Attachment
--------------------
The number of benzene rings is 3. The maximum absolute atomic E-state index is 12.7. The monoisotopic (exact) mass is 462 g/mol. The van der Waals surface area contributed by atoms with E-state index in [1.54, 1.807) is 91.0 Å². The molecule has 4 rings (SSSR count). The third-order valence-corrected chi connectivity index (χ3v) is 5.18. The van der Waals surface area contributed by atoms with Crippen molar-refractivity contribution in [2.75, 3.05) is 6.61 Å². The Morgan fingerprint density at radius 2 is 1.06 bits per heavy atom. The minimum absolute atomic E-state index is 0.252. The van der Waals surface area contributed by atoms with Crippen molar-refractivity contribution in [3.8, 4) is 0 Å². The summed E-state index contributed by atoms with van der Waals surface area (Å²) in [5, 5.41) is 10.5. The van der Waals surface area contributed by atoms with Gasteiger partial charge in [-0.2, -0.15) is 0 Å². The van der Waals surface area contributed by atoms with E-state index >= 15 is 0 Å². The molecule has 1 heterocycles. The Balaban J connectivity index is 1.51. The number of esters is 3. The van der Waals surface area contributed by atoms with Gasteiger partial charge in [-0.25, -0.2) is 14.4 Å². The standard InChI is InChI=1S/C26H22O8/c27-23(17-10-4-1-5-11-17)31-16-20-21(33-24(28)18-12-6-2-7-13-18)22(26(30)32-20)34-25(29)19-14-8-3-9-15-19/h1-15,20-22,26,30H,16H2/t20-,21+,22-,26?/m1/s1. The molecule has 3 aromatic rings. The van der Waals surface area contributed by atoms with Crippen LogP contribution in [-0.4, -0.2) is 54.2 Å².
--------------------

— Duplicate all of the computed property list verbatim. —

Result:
The number of benzene rings is 3. The maximum absolute atomic E-state index is 12.7. The monoisotopic (exact) mass is 462 g/mol. The van der Waals surface area contributed by atoms with E-state index in [1.54, 1.807) is 91.0 Å². The molecule has 4 rings (SSSR count). The third-order valence-corrected chi connectivity index (χ3v) is 5.18. The van der Waals surface area contributed by atoms with Crippen molar-refractivity contribution in [2.75, 3.05) is 6.61 Å². The Morgan fingerprint density at radius 2 is 1.06 bits per heavy atom. The minimum absolute atomic E-state index is 0.252. The van der Waals surface area contributed by atoms with Crippen molar-refractivity contribution in [3.8, 4) is 0 Å². The summed E-state index contributed by atoms with van der Waals surface area (Å²) in [5, 5.41) is 10.5. The van der Waals surface area contributed by atoms with Gasteiger partial charge in [-0.2, -0.15) is 0 Å². The van der Waals surface area contributed by atoms with E-state index >= 15 is 0 Å². The molecule has 1 heterocycles. The Balaban J connectivity index is 1.51. The number of esters is 3. The van der Waals surface area contributed by atoms with Gasteiger partial charge in [-0.25, -0.2) is 14.4 Å². The standard InChI is InChI=1S/C26H22O8/c27-23(17-10-4-1-5-11-17)31-16-20-21(33-24(28)18-12-6-2-7-13-18)22(26(30)32-20)34-25(29)19-14-8-3-9-15-19/h1-15,20-22,26,30H,16H2/t20-,21+,22-,26?/m1/s1. The molecule has 3 aromatic rings. The van der Waals surface area contributed by atoms with Crippen LogP contribution in [-0.4, -0.2) is 54.2 Å².